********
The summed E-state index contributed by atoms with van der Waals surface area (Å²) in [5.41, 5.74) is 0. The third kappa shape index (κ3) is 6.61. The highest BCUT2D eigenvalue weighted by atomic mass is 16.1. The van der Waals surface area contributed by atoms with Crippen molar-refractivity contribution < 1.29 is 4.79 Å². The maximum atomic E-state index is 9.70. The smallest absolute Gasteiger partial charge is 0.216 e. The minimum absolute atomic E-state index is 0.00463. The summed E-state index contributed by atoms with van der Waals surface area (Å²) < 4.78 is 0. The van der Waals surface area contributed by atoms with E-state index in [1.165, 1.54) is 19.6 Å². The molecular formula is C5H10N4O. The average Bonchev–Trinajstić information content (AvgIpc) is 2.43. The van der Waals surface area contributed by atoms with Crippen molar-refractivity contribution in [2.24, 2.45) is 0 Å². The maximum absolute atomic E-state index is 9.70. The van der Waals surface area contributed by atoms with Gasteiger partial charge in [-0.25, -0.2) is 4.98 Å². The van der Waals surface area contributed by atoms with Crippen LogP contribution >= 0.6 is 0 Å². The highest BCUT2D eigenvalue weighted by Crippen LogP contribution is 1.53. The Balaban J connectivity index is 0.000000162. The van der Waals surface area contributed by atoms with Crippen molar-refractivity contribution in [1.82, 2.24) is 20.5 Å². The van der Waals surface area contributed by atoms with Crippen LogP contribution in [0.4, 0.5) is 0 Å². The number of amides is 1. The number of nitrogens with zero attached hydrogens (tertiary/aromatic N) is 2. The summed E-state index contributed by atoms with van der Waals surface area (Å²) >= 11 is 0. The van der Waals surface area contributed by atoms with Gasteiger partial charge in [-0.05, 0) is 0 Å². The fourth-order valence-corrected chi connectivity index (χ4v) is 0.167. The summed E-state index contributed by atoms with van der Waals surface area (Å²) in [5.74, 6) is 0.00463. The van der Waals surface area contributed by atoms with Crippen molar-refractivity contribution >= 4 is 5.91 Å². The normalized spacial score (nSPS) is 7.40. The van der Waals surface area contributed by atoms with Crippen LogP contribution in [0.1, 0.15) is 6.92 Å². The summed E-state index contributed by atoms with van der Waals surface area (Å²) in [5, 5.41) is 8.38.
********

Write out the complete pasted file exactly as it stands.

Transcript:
The summed E-state index contributed by atoms with van der Waals surface area (Å²) in [5.41, 5.74) is 0. The third kappa shape index (κ3) is 6.61. The highest BCUT2D eigenvalue weighted by atomic mass is 16.1. The van der Waals surface area contributed by atoms with Crippen molar-refractivity contribution < 1.29 is 4.79 Å². The maximum atomic E-state index is 9.70. The smallest absolute Gasteiger partial charge is 0.216 e. The minimum absolute atomic E-state index is 0.00463. The summed E-state index contributed by atoms with van der Waals surface area (Å²) < 4.78 is 0. The van der Waals surface area contributed by atoms with E-state index in [1.165, 1.54) is 19.6 Å². The molecular formula is C5H10N4O. The average Bonchev–Trinajstić information content (AvgIpc) is 2.43. The van der Waals surface area contributed by atoms with Crippen molar-refractivity contribution in [2.24, 2.45) is 0 Å². The maximum absolute atomic E-state index is 9.70. The van der Waals surface area contributed by atoms with Gasteiger partial charge in [-0.25, -0.2) is 4.98 Å². The van der Waals surface area contributed by atoms with Crippen LogP contribution >= 0.6 is 0 Å². The highest BCUT2D eigenvalue weighted by Crippen LogP contribution is 1.53. The Balaban J connectivity index is 0.000000162. The van der Waals surface area contributed by atoms with Crippen molar-refractivity contribution in [1.82, 2.24) is 20.5 Å². The van der Waals surface area contributed by atoms with Crippen LogP contribution in [0.4, 0.5) is 0 Å². The number of amides is 1. The number of nitrogens with zero attached hydrogens (tertiary/aromatic N) is 2. The summed E-state index contributed by atoms with van der Waals surface area (Å²) >= 11 is 0. The van der Waals surface area contributed by atoms with Gasteiger partial charge in [-0.05, 0) is 0 Å². The fourth-order valence-corrected chi connectivity index (χ4v) is 0.167. The summed E-state index contributed by atoms with van der Waals surface area (Å²) in [5.74, 6) is 0.00463. The van der Waals surface area contributed by atoms with Crippen molar-refractivity contribution >= 4 is 5.91 Å². The normalized spacial score (nSPS) is 7.40. The van der Waals surface area contributed by atoms with Crippen LogP contribution in [0.1, 0.15) is 6.92 Å². The summed E-state index contributed by atoms with van der Waals surface area (Å²) in [5, 5.41) is 8.38.